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### Types: Ontic, Semantic, and Intensional

A type in computational type theory is essentially a class of values, such a class being the domain of some function. Further, since we adopt a constructive account of functions and classes, the type must be a method for notating such values, and in such a way that whatever computations one might apply to those values can be expressed as a computation on those notations.

Because of the intimate connection between values and notations in constructive mathematical notation, there are two manners, or "moods", of discourse involving types (ontic and semantic). There are two corresponding notions of "type", (ontic and semantic), plus a third notion of type, "intensional type", which is exploited in the formulation of Nuprl's logic (see Intensional Types). The word "type" is used for any of these, as well as being used to mean an expression referring to a type in any of these senses (see Type Expressions).

Ontic Types and Ontic Mood.

The ontic "mood" is that of a priori discourse about values; it is the one most like informal, pre-theoretical discourse. Thus, one talks about numbers, functions, pairs, etc. In this mood, a type is a class of values, and a type expression stands for such a class.
In the ontic mood, " x: . 0 = x x  " might be glossed as simply "Some integer multiplied by itself is 0". More simply, "1+2 = 3  " might be glossed as "the sum of integers 1 and 2 is 3".
It is the formalization of the ontic mood that the logic of computational type theory aims at, but to do this carefully requires us to engage in a form of semantic discourse.

Semantic Types and Semantic Mood.

The semantic mood is that of discourse about expressions and reference. For example, "1+2 = 3  " might be glossed as "the expressions 1+2 and 3 denote the same value of type "; or we might say "the expressions 1+2 and 3 satisfy the symmetric-transitive relation on terms stipulated as the meaning of type expression " if we want to emphasize the general form of the semantics of types used in computational type theory.

The general semantic form we adopt for types is to associate with each type expression a so-called partial equivalence relation, i.e. a symmetric transitive relation, on expressions; this relation is called the "equality" of the type. The semantics of computational type theory requires a notion of "expression" whose syntax and execution semantics is independent of the definition of types. Restrictions on candidates for an equality relation include that any expression satisfying the relation is closed, i.e. has no free variables, and that if t T and t' is Kleene-equal to t, then t = t' T. Two expressions are Kleene-equal just when, if either one yields a value upon execution, the other yields the same value. See Computation. This semantic form is directly exploited in Comprehension Subtypes and Quotient Types.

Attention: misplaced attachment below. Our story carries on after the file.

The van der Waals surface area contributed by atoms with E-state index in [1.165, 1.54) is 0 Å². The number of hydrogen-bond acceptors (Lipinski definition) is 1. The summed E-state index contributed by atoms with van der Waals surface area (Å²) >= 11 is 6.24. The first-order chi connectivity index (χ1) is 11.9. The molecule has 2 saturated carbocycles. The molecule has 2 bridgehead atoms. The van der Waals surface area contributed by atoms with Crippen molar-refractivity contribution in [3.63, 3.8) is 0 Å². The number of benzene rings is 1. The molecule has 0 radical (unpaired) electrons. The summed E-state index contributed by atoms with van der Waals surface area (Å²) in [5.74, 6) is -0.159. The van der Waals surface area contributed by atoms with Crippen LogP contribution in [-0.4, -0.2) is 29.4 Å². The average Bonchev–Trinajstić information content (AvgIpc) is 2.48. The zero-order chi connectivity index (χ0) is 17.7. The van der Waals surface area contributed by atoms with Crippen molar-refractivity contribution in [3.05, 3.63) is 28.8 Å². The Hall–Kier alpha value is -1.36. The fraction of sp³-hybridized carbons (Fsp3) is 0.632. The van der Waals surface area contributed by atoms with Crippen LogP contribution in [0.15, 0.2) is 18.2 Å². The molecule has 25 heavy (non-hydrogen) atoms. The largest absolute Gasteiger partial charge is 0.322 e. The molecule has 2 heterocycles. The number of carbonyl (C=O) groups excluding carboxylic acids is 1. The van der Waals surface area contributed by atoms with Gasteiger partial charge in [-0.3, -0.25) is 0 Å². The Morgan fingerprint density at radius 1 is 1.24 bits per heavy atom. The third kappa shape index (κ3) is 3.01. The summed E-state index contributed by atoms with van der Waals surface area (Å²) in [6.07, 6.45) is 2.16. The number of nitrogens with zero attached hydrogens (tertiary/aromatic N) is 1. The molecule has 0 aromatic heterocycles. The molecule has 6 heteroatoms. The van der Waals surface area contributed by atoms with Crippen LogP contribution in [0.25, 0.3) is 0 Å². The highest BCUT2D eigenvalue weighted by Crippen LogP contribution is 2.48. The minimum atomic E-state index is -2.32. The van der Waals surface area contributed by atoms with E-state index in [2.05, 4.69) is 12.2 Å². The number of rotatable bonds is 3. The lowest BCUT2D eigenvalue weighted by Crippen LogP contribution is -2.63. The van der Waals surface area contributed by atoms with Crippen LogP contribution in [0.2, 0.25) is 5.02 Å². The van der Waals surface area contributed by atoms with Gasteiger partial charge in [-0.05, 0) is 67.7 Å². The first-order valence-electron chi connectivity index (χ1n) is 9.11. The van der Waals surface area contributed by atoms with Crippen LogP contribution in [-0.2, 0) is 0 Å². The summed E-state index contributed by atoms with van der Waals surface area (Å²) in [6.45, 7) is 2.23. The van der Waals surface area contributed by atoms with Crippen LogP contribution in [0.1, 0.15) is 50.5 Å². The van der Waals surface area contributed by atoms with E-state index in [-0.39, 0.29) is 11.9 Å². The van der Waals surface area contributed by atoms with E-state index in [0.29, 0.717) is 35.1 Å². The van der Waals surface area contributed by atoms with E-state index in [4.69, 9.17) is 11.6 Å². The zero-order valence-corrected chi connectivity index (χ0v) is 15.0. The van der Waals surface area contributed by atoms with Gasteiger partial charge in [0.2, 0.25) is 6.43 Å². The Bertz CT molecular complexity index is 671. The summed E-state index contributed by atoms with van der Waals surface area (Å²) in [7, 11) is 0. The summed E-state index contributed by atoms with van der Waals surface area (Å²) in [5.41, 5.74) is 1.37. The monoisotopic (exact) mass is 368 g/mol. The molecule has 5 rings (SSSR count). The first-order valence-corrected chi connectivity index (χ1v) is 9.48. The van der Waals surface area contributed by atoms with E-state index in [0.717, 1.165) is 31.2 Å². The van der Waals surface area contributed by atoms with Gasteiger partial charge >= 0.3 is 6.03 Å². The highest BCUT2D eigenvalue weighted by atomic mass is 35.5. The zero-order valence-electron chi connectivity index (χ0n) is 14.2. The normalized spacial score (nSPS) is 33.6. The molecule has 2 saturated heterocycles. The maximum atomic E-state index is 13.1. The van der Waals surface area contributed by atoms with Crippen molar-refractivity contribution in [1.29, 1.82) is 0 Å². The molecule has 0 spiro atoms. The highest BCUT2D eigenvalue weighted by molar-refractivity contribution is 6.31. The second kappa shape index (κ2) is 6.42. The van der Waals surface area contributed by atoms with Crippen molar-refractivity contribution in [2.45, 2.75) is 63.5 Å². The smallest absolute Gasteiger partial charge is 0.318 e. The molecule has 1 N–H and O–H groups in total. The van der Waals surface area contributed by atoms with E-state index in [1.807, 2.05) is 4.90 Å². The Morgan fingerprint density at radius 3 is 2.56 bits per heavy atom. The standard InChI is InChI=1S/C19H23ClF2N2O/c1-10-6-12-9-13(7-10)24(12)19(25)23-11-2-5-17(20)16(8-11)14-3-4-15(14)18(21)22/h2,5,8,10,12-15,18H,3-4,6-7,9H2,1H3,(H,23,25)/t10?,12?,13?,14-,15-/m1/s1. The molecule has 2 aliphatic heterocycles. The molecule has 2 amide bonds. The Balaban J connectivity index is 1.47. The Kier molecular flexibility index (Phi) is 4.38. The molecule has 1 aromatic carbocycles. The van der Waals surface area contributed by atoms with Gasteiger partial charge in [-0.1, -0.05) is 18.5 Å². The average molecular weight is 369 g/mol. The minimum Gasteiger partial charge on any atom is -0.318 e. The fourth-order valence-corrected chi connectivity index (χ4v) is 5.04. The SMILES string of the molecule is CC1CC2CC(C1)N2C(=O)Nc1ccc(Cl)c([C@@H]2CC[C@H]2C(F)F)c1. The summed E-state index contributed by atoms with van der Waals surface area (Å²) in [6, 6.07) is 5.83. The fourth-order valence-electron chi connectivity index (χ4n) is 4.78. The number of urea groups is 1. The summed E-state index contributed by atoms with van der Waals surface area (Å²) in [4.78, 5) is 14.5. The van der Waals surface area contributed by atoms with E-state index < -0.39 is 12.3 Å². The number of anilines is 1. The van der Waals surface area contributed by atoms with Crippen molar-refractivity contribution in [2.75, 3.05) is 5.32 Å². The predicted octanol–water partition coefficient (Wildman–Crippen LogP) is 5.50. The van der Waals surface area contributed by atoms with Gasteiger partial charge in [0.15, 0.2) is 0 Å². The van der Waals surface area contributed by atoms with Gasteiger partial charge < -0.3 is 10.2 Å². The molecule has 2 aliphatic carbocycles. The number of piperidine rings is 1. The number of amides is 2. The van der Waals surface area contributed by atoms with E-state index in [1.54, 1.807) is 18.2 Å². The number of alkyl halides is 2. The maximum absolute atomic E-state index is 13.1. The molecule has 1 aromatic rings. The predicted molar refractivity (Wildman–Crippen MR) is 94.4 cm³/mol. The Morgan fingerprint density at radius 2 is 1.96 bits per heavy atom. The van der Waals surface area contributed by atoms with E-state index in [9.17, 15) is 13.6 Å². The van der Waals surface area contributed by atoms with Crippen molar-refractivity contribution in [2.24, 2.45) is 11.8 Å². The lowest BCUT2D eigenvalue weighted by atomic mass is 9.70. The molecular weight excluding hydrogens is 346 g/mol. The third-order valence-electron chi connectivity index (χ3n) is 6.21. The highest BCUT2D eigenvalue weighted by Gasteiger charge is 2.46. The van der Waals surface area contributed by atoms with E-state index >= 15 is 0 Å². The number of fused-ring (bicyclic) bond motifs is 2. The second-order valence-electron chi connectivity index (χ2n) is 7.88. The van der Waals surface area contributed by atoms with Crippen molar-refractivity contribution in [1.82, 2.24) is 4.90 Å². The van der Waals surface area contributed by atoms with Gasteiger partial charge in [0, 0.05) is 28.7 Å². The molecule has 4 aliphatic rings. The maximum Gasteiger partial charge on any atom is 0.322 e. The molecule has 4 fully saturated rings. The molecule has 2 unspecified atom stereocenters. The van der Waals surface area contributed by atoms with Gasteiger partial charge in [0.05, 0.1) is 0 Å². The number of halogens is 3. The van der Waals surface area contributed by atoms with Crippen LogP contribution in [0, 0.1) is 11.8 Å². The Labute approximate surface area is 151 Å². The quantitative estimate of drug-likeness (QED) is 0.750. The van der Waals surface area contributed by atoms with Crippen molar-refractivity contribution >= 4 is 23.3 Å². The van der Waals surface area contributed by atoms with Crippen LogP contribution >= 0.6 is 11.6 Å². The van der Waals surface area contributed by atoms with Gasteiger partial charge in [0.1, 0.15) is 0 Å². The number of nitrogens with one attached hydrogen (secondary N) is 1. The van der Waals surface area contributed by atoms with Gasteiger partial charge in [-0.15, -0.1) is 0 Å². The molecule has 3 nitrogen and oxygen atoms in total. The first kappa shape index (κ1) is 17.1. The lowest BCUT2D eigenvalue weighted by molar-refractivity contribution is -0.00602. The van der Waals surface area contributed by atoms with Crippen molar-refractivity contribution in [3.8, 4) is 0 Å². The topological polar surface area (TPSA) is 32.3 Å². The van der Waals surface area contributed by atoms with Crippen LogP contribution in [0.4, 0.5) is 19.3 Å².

As a practical matter, Nuprl further requires that rewriting any subexpression of an expression, of whatever type, by a step of computation must result in an "equal" term of that type. It turns out that this constraint will follow from a few painless restrictions on the computation and type definition, which we do not further discuss here; this result is due to Doug Howe (see also "Squiggle"). It is also required that change of bound variables results in an equal expression; while this must be considered at type definition time, it does not complicate type definition, and you'd have to go out of your way when designing the type system to violate it.

Intensional Types are partial equivalence classes of Type Expressions.

Ontic vs Semantic.

So, in the ontic mood, we may truly say that the boolean type has exactly two members, whereas in the semantic mood, this would be false, since one can always make a larger expression that stands for a given value (if t T then t = ( x.x)(t T, for example).
In the semantic mood, "0     " is false, whereas in the ontic mood, "0     " is assigned no sense at all. See Equality.

One tends to use both moods since in order to be able to talk intuitionistically about a class of values, one must adopt a notation for those values that is computationally adequate.

Standard examples are natural numbers and functions.
A notation for natural numbers counts as constructively adequate just when one can effectively determine from any notation for a number whether that number is zero, and if it is not, one can effectively find a notation for its predecessor.
Let us suppose we have such a method for notating numbers, and call it .
A notation for a function, say from naturals to naturals, using the notational method , counts as constructively adequate just when, from any expression n  one can effectively find an expression of for the value of that function on n.

(March 2001 - sfa )